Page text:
The often criticized ‘entrepreneurs’ who were chastised initially for having too much to say, are finally being recognized for all the good they’re actually doing here.
Rob Fyfe’s leading a group who’s doing amazing things, donating to food banks, sourcing and importing PPE equipment, developing software to manage frontline medical staff, offering logistics support, manufacturing key components for domestic ventilator manufacture, to name a few.
These are people who’ve put their own businesses on the backburner to redeploy people and resources to help manage our battle against this virus. To help the government. To go where’s needed most, to fill gaps. They also add a wealth of experience and knowledge, they collectively have decades of experience and are connected enough to be able to make things happen.
Which is why I was disappointed to see some people poo-pooing the involvement of big business in this response.
Why would the answer to anyone wanting to help or assist not be an enthusiastic yes please? Why would be so churlish and cynical at a time like this as to say, oh they’re not experts, no thanks. How many people running our response to this are experts?
But also, why would we ignore the voices of business who are, after all, at the frontline of this economically?
Pulling together is what’s needed here, but plurality of voices is important too. We are facing a time of mass compliance with rules and regulations, but that doesn’t mean we have to shut down all the voices at the table.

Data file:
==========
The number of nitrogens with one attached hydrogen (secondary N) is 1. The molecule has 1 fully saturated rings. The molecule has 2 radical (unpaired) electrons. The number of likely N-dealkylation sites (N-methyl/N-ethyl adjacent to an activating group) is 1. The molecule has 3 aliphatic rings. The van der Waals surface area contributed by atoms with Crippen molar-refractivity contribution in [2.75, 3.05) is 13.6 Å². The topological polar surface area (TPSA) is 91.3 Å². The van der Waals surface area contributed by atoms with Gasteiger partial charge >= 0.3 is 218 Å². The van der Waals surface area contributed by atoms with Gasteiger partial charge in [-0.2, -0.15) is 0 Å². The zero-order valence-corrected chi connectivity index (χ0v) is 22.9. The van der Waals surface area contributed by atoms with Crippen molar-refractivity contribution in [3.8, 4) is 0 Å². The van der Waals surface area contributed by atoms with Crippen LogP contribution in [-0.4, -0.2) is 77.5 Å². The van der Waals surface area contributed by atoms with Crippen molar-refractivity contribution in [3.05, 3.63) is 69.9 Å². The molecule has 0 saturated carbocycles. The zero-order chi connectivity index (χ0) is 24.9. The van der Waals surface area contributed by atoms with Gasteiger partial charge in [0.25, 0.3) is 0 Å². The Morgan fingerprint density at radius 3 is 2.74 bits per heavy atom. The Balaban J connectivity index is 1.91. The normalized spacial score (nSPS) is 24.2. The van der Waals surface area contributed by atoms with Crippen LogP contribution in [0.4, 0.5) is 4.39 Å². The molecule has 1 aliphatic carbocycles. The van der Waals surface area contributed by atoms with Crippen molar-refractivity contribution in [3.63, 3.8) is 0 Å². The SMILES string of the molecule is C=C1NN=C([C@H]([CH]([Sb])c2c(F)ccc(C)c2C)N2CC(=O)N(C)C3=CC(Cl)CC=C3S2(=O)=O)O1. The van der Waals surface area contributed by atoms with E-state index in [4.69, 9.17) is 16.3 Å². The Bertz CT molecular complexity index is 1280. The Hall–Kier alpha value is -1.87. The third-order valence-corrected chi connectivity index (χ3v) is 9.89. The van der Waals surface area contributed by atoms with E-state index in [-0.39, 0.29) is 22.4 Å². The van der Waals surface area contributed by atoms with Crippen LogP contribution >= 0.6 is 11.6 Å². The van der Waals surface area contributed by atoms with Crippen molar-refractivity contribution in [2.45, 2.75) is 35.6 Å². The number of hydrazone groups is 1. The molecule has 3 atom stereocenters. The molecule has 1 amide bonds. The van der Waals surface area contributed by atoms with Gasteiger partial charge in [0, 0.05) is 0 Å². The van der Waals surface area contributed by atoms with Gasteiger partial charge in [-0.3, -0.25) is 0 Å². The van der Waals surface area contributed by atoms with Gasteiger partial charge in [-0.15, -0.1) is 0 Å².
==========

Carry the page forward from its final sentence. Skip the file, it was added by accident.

I read this weekend, an essay on what's happening right now by one of the most pre-eminent anthropologists of medicine in the world, a public health expert and scientist with more than 30 years’ experience, Jean-Dominique Michel.
He said, “Above all, this civil obedience must not lead to a ban on thinking or speaking… Making what we experience meaningful, getting information, daring to ask questions, is not only an inalienable right but also a vital necessity.. the more citizens who take an interest in what is happening to us.. the better it will help us engage in a dialogue about what we are experiencing, which is essential for both our individual mental health and our collective resilience.”
In short, yes we comply, but don’t switch your brain off in the process, don’t stop listening to all the voices speaking up during this time, and don’t be afraid to use yours. No we’re not all ‘experts’, but we do all have something to offer.